On a romantic date, choose dishes that cost more than a chocolate bar. Also, choose dishes not prepared by myself or anyone I’ve trained.

Know what not to say.

Examples of bad things to say include:

“I am the owner and operator of this establishment, with all of the attendant legal responsibilities and liabilities.”

“Hey, hot stuff. Notice your boyfriend was so cheap he took you here. Hey about you ditch him?”

“Okay, customers. Remember, if the police visit, this is technically a theatrical production and not a restaurant.”

“Did you know it is not actually the fish that is toxic, but symbiotic bacteria that produce the toxin? Examples of this include bacteria in the genus Pseudomonas, Vibrio (which of course, also includes the bacterium which causes cholera) and Pseudoalteromas tetraodonis.”

 

In fact, avoid mentioning the word ‘cholera’ to any customer of your restaurant as a matter of course.

 

 

 

 

 

 

 

 

Ah, another delayed blog post, and I’m afraid this one will be rather short. Recently I’ve a) been offered a PhD place and b) had to do a lot more work on my final year project. So that’s the reason posting has been a bit light. Both the PhD and the project are actually all about food security, which I know will be a relief to all of those of you who actually know me.

Pic unrelated. Honestly. There’s only like a 12% chance I will accidentally end civilization.

 

But anyway, on with the show!

In the eighteenth or nineteenth centuries, all you needed to do was to walk into a bit of wilderness, fire a weapon several times into the jungle, and then sort through the piles of animals you’d killed until you came across one which had not previously been known about. Then, you’d go back home with the carcass in tow, and you’d be renowned as the person who discovered a new type of animal. And not just a slightly different variety of insect, either. Gorillas, which you may recognise as been ‘fairly large’ animals, were only formerly described in 1847, and the first ones in the wild were by a Westerner were observed by Paul du Chaillu in the late 1850s. This is perhaps an appropriate point to mention that he also shot several of them , which was what all the cool biologists were doing in the nineteenth century. This style of fieldwork is somewhat frowned upon nowadays, to the relief of conservationists and the dismay of manufacturers of ‘laboratory grade’ firearms everywhere.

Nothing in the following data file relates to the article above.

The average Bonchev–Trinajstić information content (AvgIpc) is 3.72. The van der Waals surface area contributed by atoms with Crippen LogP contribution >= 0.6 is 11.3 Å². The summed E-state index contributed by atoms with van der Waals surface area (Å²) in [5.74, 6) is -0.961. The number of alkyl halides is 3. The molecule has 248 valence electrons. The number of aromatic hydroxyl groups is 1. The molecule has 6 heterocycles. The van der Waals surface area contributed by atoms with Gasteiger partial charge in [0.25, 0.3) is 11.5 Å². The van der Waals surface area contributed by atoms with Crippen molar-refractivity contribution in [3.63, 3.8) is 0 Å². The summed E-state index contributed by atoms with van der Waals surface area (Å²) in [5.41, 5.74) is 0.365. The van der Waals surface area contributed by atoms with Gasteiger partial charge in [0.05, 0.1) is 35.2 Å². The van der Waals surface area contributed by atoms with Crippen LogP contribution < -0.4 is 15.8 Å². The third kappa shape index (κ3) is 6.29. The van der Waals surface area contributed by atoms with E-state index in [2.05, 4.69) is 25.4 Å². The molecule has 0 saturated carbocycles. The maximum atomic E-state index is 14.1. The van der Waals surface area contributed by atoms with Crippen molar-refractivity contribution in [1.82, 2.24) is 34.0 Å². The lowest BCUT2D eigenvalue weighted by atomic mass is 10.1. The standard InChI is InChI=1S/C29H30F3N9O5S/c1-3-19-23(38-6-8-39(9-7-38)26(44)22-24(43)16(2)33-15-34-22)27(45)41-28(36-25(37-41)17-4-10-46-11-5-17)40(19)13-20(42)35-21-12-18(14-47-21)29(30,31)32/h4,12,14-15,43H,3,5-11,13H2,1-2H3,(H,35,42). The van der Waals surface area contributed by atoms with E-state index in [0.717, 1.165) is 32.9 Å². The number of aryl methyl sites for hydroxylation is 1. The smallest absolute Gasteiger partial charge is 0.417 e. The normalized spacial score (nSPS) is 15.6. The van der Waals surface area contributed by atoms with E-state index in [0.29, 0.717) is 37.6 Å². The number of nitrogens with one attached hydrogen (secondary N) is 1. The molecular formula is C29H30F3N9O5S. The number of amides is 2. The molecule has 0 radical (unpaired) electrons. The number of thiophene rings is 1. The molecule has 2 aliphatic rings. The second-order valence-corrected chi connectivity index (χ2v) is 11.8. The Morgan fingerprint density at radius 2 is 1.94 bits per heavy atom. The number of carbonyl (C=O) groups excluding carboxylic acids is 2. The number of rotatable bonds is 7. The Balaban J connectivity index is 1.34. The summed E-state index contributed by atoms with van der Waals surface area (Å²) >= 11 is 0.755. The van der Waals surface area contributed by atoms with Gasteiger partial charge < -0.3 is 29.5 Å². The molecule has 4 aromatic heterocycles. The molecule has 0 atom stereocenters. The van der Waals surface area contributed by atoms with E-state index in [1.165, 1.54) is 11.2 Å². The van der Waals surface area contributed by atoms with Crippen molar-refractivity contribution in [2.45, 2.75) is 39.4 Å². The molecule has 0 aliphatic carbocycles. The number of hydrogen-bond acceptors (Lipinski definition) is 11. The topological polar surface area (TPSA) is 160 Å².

Now, biology is rather more sedate, specialised and involves rather less shooting things. Its now thought more important to work out how animals fit into their environment, how they interact with it, and how their adaptations allow them to thrive in their habitats. After all, its not as if there are any more giant, impressive animals lurking out there for us to discover, is it?  Well, probably not that many, at any rate, although what lurks in the deep sea is still in many ways a mystery – although we can predict that any animals newly discovered down there will be repulsive, consist mainly of eyes and teeth, and harbour nothing but a dark thirst for our souls.